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elision as a tool to build suspense
In Chapter 51 of Moby-Dick, the captain of a passing whaler, The Goney, drops his speaking trumpet into the sea before he can respond to the Pequod's hail. Even Ahab's shout to the Goney as it sails away is truncated: "Tell them to address all future letters to the Pacific Ocean! and this time three years, if I am not at home, tell them to address them to——"
So, why is this encounter remarkable, when the two ships pass without interaction?
Absence is louder than presence, and not saying something is more powerful that what might have been said. The sailors keeping watch in the Goney's crow's nests do not speak to those on the Pequod either, despite how close the ships are. It's as if they are too stunned to do so. We don't learn what left the Goney's crew in this state — or the Goney itself so weirdly bleached and streaked with rust, but the ship seems like person whose hair has gone white from shock, and the dripping red streaks of rust seem more bloody than metallic.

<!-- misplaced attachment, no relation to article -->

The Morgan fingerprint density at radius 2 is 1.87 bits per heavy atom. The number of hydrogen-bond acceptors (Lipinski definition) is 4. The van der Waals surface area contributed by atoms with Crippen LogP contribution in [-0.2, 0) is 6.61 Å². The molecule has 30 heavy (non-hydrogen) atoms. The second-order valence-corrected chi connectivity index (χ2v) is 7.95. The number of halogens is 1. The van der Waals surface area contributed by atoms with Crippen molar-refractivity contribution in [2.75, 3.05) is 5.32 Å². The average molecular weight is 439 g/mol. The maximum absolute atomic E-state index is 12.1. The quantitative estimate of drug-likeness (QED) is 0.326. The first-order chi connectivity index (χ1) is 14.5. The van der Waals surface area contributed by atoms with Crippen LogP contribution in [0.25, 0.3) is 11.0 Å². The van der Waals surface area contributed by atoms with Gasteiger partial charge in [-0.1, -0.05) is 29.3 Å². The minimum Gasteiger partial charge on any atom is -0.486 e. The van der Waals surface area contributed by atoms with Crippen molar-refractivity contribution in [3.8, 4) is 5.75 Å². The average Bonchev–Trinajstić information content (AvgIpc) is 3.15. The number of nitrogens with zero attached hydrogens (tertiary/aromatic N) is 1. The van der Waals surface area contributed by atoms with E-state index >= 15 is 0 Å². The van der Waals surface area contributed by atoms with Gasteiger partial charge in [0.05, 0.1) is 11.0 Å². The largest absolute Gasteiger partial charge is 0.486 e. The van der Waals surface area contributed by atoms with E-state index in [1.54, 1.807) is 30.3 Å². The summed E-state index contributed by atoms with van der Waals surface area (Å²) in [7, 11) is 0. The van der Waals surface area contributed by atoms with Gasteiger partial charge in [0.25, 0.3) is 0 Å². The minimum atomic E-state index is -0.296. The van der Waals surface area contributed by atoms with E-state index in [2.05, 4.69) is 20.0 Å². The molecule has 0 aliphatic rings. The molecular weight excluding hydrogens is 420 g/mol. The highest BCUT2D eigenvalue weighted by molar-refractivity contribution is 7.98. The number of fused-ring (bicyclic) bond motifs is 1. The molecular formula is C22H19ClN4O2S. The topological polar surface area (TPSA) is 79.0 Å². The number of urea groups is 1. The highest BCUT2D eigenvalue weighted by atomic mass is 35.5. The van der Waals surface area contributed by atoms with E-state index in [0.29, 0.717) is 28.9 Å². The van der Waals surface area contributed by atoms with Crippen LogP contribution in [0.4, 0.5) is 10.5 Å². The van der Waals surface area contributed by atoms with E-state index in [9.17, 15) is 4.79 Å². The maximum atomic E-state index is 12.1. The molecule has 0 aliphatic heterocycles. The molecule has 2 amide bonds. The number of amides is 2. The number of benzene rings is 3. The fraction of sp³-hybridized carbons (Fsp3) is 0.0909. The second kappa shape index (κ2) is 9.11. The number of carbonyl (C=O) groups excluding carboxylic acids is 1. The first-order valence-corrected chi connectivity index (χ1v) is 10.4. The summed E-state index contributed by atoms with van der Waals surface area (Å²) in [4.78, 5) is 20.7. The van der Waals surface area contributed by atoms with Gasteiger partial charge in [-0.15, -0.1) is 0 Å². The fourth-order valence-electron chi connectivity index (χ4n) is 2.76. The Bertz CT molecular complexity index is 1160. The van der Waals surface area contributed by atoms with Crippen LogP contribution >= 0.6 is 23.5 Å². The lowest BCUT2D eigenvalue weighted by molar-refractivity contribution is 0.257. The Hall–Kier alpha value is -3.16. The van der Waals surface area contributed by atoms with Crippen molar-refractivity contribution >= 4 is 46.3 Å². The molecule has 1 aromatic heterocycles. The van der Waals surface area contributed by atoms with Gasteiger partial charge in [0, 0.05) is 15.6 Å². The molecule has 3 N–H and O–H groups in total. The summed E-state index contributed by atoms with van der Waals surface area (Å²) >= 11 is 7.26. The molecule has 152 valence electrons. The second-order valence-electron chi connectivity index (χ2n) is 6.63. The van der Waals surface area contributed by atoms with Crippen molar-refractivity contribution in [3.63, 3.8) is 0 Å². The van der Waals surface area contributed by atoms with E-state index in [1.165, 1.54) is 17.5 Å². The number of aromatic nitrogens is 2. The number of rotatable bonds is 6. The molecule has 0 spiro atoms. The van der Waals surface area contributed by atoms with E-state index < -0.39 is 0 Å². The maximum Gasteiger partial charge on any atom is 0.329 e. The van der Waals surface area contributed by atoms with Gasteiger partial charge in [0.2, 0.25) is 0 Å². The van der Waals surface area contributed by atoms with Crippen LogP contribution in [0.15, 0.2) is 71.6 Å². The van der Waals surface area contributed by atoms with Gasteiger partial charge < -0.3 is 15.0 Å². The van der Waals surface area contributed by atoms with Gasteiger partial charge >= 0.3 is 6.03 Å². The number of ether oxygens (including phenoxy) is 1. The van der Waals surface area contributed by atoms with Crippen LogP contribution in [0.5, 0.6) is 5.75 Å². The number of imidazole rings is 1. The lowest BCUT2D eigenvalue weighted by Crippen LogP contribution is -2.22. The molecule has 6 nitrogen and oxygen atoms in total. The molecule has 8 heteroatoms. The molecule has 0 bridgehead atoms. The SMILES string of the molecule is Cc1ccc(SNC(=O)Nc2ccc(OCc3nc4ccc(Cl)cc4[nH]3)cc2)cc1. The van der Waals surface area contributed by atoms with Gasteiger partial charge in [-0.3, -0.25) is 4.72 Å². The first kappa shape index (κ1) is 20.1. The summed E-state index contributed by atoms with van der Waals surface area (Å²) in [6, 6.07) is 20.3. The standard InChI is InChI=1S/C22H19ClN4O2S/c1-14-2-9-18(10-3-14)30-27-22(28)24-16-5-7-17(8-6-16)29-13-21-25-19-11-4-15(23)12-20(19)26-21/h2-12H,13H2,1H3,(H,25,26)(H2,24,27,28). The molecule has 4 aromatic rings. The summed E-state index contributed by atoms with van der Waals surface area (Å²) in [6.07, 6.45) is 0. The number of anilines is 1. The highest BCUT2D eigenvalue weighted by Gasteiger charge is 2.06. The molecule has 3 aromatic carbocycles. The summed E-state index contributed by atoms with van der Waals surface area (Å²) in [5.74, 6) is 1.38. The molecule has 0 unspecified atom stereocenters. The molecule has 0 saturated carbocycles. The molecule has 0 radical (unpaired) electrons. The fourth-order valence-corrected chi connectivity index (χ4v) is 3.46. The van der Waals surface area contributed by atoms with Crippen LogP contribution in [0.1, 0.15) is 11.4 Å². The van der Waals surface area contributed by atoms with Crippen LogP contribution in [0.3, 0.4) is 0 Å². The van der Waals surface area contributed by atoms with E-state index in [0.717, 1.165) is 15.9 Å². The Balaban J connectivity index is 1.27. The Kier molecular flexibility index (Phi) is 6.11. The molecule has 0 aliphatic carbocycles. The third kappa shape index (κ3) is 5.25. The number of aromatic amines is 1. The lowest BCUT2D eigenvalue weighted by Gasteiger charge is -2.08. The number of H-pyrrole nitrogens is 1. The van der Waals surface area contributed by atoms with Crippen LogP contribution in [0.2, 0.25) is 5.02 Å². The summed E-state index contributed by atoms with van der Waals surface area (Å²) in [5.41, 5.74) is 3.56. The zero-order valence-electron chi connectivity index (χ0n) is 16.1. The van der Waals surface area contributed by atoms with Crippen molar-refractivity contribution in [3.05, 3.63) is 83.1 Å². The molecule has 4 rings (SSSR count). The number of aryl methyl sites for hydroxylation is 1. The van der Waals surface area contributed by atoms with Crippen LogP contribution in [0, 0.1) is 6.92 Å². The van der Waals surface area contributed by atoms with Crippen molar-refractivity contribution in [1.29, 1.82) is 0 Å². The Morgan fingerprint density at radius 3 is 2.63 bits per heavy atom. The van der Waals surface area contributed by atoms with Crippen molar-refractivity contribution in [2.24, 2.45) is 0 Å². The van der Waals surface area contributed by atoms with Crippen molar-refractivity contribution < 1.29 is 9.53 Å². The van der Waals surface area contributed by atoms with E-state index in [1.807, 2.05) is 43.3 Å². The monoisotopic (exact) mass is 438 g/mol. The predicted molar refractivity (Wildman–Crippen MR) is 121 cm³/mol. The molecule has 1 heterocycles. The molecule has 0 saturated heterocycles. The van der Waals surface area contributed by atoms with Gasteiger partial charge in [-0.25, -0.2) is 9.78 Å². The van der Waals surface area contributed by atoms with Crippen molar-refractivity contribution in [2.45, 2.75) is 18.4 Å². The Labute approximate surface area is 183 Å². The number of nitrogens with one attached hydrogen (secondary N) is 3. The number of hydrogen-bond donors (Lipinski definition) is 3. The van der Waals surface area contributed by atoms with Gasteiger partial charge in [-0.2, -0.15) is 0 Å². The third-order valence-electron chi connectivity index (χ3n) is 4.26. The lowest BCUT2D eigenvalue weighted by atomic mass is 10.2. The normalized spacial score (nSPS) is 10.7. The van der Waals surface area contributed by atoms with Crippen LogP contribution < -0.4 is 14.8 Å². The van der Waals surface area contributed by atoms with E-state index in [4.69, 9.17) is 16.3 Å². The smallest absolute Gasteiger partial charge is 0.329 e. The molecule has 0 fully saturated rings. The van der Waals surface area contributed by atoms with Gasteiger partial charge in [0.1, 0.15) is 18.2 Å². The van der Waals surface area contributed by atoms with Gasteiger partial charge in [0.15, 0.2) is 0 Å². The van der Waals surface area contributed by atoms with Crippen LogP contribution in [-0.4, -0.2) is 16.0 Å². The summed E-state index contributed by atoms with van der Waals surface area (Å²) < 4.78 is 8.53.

Is there an important scene or statement that is hard to render well, perhaps so intense it may be melodramatic? Skip it, but show your reader what's been skipped. Imagine a redacted text. It's always all the juiciest information that the CIA or the FBI or Charles Lamb (when hacking away at Shakespeare) conceals. It makes you want to know, to fill in the gaps from your own imagination. So, redact. And make sure to do it a bit clumsily, so the reader knows —